In communities across the United States, an increasing number of individuals are looking toward investing in a franchise opportunity as a way of finding financial independence and success.

Consider Mike Haley of Newburgh, Indiana. For years, Haley had worked in the food service business, but eventually he realized he wasn't happy and wanted to be to do something with his wife, Dianne, the Evansville Courier Press reports. With his previous experience as a dog trainer, Haley identified Australia-based company Bark Busters as a potential lead.

After speaking with franchisees and meeting with company executives, Haley and his wife became Bark Busters franchisees in 2006. As in any franchise system, they were required to pay an upfront fee, with 10 percent of revenue returning to the franchisor, Bark Busters.

However, this was a small price to pay for the support network they received as a result of being a franchisee. One way Bark Busters has enabled its unit owners to stay in contact and receive help is through a franchisee-only website where owners can speak with one another.

"Any time I have a difficult situation with a dog ... there's about 500 people you can reach out to," Haley told the paper.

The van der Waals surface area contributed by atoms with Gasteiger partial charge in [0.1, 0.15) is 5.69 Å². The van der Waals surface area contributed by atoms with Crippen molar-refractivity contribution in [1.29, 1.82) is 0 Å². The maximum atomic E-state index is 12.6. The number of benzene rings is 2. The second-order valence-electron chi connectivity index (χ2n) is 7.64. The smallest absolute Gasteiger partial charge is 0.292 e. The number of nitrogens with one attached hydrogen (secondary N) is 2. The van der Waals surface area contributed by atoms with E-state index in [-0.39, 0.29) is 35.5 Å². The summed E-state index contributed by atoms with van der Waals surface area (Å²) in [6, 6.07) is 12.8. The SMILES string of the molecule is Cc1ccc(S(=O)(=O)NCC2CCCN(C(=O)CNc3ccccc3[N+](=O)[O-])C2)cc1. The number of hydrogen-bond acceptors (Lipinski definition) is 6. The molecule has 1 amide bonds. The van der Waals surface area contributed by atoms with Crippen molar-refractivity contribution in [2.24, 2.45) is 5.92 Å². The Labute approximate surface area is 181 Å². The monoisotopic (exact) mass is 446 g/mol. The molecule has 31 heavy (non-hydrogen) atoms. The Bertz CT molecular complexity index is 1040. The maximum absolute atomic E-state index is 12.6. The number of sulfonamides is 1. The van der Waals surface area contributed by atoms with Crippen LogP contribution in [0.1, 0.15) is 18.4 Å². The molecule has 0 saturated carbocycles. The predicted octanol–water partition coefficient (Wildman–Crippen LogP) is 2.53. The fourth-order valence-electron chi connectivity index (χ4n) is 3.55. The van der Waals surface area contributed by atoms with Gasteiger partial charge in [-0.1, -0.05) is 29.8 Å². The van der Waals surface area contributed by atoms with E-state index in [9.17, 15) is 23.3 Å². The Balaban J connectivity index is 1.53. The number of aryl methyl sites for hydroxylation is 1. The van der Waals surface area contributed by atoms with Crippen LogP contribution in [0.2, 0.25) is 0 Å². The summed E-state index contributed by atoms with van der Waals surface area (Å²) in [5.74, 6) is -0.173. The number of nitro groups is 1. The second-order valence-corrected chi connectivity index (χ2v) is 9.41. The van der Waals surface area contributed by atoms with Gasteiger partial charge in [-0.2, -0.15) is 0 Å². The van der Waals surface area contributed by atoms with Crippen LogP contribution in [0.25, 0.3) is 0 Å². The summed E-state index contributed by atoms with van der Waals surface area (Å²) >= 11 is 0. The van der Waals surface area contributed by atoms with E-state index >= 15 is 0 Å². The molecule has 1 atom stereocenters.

Haley's case is not unique, however. According to the International Franchise Association, franchisors employed more than 7.6 million individuals in 2010, creating $706.6 billion in economic output. Furthermore, this number is only expected to grow, with total number of jobs predicted to reach 7.8 million and economic output to hit $739.9 billion in 2011.

"Owning a franchise allows you to go into business for yourself, but not by yourself," Matt Haller, director of communications for the IFA, told the paper.

Franchising additionally offers business-minded individuals many other options. While fast food restaurants may be the most commonly recognized type of franchise, the opportunities include anything from hotels to auto shops to tax franchises.

And as beneficial as franchising may seem, it does have its ups and downs. Unlike a small business opportunity, franchisees will not have complete autonomy and will often be required to conform to franchisors' requirements for marketing and operating a unit.

"Franchising's not for everybody," Haller said.

"You're not completely independent, and you have to follow the set of procedures and restrictions that are set forth in the franchising agreement," he added

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